• Partners must be the same sex, or at least 1 person in an opposite-sex domestic partnership must be at least 62 years old at the time of filing.
  • Both people must be at least 18 years old.
  • The partners must have a common residence. The primary residence doesn't have to be jointly owned.
  • Neither partner may be married to or in a concurrent domestic partnership with another person.
  • Partners cannot be related by blood.
  • Both people must be mentally capable of consenting to the partnership.

2. Complete the application process as set forth by the California Secretary of State's office.

3. Download the Declaration of Domestic Partnership form (NP/SF DP-1) from the Secretary of State's website at www.sos.ca.gov.

4. Print and fill out the application. Incomplete forms will delay approval of your status.

5. Have both partners' signatures notarized.

6. Send the notarized application to the Secretary of State's office by mail with payment for the appropriate fee. Applications also can be delivered in person at the main office in Sacramento or the regional branch in Los Angeles.

  • After you have filed your application, you will receive a Certificate of Registration of Domestic Partnership and an important brochure that outlines your rights with a domestic partnership.

7. Pay the fees associated with your particular form of domestic partnership.

Tips

  • The additional fees for same-sex partnership applications go toward training and support of local organizations that educate the public on domestic-violence issues affecting the gay, lesbian, bisexual and transgender communities.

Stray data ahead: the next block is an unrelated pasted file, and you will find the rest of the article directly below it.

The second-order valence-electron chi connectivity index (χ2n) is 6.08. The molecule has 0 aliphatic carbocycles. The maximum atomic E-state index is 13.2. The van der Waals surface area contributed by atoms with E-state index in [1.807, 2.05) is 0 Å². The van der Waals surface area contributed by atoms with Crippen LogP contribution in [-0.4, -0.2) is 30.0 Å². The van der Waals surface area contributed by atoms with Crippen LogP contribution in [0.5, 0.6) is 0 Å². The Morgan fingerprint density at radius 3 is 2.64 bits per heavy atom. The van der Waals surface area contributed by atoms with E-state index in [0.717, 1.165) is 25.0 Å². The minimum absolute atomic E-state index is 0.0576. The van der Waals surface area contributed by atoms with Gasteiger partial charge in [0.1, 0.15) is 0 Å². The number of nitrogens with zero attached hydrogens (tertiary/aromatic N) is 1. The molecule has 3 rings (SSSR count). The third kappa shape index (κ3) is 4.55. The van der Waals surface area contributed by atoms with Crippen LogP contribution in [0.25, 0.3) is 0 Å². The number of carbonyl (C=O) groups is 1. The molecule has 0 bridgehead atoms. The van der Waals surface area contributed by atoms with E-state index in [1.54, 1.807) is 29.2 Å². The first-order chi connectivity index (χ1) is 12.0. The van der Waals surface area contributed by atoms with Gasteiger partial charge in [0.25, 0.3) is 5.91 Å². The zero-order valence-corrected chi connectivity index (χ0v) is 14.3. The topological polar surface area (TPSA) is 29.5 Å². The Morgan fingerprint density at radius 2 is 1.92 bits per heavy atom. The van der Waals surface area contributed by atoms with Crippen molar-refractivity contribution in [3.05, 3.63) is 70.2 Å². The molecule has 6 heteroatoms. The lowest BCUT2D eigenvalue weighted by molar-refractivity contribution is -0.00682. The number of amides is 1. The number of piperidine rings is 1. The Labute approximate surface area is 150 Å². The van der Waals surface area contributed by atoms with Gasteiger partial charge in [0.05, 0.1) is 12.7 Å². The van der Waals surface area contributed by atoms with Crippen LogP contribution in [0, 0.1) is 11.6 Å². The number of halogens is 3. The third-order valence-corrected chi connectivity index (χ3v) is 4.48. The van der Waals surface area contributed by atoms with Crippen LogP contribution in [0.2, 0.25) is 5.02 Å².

• Understand the scope of domestic-partnership laws. Laws that protect traditional couples also apply to domestic partners, including survivor's rights. Like married heterosexual couples, domestic partnerships are dissolved in the family court. To end a California domestic partnership, a couple must complete form NP/SF DP-2, Notice of Termination of Domestic Partnership. If all the requirements of the California Family Code are met, the office can terminate the partnership 6 months after the application is filed. Otherwise, issues surrounding the dissolution of the partnership must be resolved in California Superior Court.
  • Hand-delivered applications are subject to an additional processing fee. Both offices accept payments by check, money order or credit card. The Sacramento office also accepts cash. The Los Angeles branch does not.
  • In the event of the passage of significant legislation affecting domestic partnership, the Secretary of State's office will contact all people on the Domestic Partnership Registry and explain the impact of the new law. (http://www.sos.ca.gov/)

If you have any questions about Domestic Partnerships, please contact The Law Office of Matthew J. Rudy for a free 1-Hour Consultation.

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Guest Wednesday, 26 June 2019